In an attempt to reconstitute the human RNAi system in budding yeast, three human RNAi genes were introduced into S. cerevisiae, together with the appropriate silencing and reporter constructs. Human Ago2, Dicer and TRBP cDNAs were individually cloned and placed under the control of the inducible GAL1 promoter using the Gateway recombination cloning system. For use in silencing, antisense GFP was cloned under the GAL1 promoter; antisense Ade2 was used as a negative control (A). A GFP-expressing reporter strain was created by integrating the GFP(S65T)-KanMX6 module into the endogenous TDH3 locus (B). The GFP-expressing reporter strain was sequentially transformed with plasmids bearing each of the three human RNAi gene constructs, and the expression of each gene under galactose-induction conditions was confirmed by RT–PCR (A). Expression of RISC genes was not observed when the yeast strains were not induced in galactose. This Ago2/Dicer/TRBP (ADT) strain was transformed with plasmids bearing the antisense GFP silencing constructs, followed by northern blot detection of GFP siRNA (B). Introduction of human Ago2, Dicer and TRBP was sufficient to generate GFP siRNA in S. cerevisiae. Strains expressing all possible pairwise combinations of two RISC components (Ago2/TRBP, Ago2/Dicer and Dicer/TRBP) were also constructed. The GFP siRNA biogenesis was observed in the strain lacking Ago2 and the strain lacking TRBP, but not in the strain lacking Dicer, indicating that Dicer is necessary for siRNA biogenesis and that Ago2 and TRBP are not (B). Flow cytometric analysis was next performed to assess whether the introduced human RNAi genes are capable of silencing GFP gene expression. When the ADT strain expressing antisense-GFP silencing construct was induced with galactose, a significant decrease in the GFP fluorescence intensity was observed, indicating that human RNAi system was successfully reconstituted in S. cerevisiae (). Silencing effects were not observed either under the uninduced condition or when an antisense-ADE2 construct was used in place of the antisense-GFP construct. Strains expressing all possible pairwise combinations of two RISC components (Ago2/TRBP, Ago2/Dicer and Dicer/TRBP) did not exhibit silencing effects (). Taken together, our results show that the three human genes are necessary and sufficient for reconstitution of the human RNAi system in S. cerevisiae.
Figure 1. A schematic diagram showing the silencing antisense constructs and the GFP reporter strain. (A) GFP or Ade2 were each separately cloned under control of GAL1 promoter in the antisense orientation to generate silencing antisense constructs. (B) GFP reporter (more ...)
Figure 2. Expression of human RNAi genes and generation of siRNA in yeast. (A) Expression of human Ago2, Dicer and TRBP genes was assessed by RT–PCR in S. cerevisiae strains expressing either no human RNAi genes (WT) or in an isogenic strain carrying plasmid-borne (more ...)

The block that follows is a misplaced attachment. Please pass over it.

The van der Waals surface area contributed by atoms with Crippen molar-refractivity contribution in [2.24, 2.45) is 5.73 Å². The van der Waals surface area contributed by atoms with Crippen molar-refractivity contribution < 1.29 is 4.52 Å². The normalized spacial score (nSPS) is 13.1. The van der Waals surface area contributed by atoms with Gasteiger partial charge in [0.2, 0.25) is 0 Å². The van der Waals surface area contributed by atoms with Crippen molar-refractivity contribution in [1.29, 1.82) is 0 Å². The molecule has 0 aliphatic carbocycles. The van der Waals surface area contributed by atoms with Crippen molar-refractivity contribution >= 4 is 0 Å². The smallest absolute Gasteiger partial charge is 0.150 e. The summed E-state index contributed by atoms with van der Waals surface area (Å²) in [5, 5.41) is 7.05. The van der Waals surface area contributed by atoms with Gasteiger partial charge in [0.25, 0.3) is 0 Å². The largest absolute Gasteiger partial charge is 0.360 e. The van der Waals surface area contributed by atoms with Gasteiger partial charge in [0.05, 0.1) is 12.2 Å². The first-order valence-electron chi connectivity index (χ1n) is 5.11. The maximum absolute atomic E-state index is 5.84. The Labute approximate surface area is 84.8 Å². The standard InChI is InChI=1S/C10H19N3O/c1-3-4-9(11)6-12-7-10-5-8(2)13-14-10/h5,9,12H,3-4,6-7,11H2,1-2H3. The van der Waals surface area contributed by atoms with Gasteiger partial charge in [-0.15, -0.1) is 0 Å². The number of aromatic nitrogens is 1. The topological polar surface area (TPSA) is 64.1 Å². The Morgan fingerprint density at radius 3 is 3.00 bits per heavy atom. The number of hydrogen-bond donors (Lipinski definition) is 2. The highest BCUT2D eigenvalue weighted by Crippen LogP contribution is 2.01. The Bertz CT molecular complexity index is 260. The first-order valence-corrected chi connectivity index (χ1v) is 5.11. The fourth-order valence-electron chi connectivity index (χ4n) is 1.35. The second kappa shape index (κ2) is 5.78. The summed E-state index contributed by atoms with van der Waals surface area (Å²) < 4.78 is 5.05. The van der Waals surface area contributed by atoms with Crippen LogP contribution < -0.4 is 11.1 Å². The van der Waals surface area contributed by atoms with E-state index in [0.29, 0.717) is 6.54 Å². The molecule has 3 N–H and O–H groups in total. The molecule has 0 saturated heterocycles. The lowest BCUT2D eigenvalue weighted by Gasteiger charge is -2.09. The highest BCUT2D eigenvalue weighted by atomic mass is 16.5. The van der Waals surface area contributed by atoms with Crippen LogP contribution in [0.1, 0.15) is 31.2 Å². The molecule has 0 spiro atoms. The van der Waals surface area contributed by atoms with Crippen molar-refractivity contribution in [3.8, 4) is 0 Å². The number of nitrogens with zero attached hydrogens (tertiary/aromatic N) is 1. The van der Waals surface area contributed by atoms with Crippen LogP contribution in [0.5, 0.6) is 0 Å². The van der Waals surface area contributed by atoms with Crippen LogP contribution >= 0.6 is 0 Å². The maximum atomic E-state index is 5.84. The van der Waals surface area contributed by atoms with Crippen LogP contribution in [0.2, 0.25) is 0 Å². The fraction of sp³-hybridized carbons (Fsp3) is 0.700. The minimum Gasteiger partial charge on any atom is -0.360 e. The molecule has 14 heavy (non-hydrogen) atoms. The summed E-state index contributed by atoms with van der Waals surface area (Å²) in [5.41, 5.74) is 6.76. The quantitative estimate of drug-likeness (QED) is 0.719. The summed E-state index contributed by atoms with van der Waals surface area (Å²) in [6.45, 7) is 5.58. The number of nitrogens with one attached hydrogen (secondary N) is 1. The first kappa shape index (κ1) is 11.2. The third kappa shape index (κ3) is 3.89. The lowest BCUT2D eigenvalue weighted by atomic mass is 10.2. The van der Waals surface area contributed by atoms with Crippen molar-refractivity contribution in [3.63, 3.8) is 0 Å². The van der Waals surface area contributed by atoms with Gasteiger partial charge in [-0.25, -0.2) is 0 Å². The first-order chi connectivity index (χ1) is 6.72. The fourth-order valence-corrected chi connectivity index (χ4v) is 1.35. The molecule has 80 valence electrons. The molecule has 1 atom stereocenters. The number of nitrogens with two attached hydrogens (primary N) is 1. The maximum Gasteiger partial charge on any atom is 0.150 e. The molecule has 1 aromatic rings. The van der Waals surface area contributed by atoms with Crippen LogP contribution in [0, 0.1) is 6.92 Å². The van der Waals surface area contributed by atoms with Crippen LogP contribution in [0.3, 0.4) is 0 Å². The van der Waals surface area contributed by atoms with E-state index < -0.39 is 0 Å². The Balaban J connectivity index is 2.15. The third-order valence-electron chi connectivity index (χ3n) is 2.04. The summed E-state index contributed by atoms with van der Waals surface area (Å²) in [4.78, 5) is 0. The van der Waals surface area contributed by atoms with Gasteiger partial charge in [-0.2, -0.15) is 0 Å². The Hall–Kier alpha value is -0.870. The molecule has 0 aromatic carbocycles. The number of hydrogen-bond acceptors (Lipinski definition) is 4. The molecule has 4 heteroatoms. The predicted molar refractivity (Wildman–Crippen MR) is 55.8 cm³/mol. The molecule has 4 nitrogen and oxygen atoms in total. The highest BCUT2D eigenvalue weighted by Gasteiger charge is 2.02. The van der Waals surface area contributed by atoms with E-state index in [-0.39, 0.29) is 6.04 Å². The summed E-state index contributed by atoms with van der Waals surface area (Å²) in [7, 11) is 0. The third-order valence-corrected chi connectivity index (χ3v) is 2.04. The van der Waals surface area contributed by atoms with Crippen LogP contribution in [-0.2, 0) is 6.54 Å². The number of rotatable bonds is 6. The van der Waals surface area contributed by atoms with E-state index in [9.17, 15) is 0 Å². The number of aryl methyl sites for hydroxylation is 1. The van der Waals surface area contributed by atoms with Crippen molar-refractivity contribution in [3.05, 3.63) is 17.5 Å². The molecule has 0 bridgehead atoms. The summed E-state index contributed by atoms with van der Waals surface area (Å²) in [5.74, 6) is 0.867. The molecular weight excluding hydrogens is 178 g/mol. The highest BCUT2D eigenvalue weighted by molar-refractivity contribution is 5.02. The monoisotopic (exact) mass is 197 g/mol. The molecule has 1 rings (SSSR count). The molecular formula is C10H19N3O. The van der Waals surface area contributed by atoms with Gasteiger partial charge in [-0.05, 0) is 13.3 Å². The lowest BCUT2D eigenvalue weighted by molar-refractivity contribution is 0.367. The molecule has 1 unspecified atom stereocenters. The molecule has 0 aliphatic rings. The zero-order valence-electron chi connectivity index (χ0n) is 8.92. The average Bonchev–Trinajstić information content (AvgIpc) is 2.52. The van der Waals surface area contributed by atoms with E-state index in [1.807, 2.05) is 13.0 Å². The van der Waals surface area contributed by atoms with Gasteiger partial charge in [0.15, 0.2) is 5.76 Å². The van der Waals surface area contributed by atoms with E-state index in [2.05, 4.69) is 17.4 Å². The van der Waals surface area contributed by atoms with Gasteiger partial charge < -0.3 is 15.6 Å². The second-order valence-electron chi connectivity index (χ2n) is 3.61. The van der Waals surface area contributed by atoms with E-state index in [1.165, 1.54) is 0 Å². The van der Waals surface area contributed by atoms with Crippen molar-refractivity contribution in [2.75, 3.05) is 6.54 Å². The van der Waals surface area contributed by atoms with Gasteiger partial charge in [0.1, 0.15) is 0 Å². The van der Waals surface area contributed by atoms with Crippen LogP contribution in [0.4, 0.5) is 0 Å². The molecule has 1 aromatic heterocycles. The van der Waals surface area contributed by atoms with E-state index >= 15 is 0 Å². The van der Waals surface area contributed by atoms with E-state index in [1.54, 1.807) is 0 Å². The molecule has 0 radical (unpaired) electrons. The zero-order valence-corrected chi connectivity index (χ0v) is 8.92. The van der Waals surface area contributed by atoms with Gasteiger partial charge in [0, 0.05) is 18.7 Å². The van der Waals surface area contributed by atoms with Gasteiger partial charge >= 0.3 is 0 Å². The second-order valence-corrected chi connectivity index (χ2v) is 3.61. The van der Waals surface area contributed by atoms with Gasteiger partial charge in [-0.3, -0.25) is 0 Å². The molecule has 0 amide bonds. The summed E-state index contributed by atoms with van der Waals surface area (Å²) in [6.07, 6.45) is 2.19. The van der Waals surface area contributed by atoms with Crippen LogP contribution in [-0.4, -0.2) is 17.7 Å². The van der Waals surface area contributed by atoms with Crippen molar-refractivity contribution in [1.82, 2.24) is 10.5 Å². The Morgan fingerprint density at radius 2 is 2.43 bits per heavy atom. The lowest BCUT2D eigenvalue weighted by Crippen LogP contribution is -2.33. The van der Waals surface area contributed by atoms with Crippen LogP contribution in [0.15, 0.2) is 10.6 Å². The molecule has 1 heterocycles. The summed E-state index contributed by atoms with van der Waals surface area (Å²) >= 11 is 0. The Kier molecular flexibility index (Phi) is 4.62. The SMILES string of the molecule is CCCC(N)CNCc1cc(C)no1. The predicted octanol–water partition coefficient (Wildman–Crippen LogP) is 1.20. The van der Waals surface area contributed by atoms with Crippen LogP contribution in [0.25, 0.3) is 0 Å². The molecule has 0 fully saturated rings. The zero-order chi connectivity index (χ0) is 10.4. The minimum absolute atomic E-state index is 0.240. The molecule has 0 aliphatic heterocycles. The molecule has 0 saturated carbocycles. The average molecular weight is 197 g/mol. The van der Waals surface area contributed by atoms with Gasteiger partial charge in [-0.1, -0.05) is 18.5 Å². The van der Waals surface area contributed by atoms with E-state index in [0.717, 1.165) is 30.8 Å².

Figure 3. Gene silencing by human RNAi in yeast. GFP gene silencing was determined by flow cytometric analysis. Histograms show GFP fluorescence in the indicated S. cerevisiae strains (WT or ADT) expressing the indicated silencing constructs (α-ADE2 or (more ...)
Comparison of silencing effects of different combination of RISC components
In this study, we used antisense GFP as a silencing construct. Although hairpin sequences can also be used for this purpose, the GFP hairpin RNA transcribed under the GAL1
promoter may lack a structure that is required for Dicer-mediated processing (16–18
). Although RNA polymerase III promoters are often used for the transcription of shRNAs in mammalian cells (19–21
), the yeast U6 RNA promoter is ill-defined (22
). Antisense GFP RNA should hybridize with the endogenous GFP transcript, and thus generate substrate double-stranded RNA for Dicer-mediated cleavage. Indeed, GFP siRNA was detected by northern blot () as was target gene silencing (). The silencing effect of antisense GFP alone (without the RNAi genes) was negligible (, bottom).
Recently, Drinnenberg et al
) reported the reconstitution of RNAi in S. cerevisiae
by introducing Dicer and Argonaute of Saccharomyces castellii
. They identified a novel class of Dicer protein present in S. castellii
which—unlike other known Dicer genes in Schizosaccharomyces pombe
, plants and animals—has two double-stranded RNA-binding domains (dsRBDs) but only a single RNaseIII domain and no helicase or PAZ domains. It has been proposed that S. castellii
Dicer may act as a homodimer and may not require additional dsRBDs. They also showed that the two genes Dicer and Argonaute of S. castellii
were sufficient to reconstitute the functional RNAi in S. cerevisiae
). Here we showed that the introduction of the two human genes Dicer and Ago2 did not enable RNAi in S. cerevisiae
without the concurrent presence of TRBP. The requirement for TRBP indicates a distinct domain and subunit architecture of RISC in human versus budding yeast. The reconstituted human RNAi system could facilitate functional dissection of human RNAi proteins and domains such as the helicase domain of Dicer and potential phosphorylation sites of TRBP.
In summary, we have shown that three human RNAi genes Ago2, Dicer and TRBP are sufficient to establish the human RNAi process in S. cerevisiae. The reconstituted human RNAi system in S. cerevisiae offers the potential for thorough molecular–genetic study of the regulation of human RNAi in an experimentally facile model eukaryote.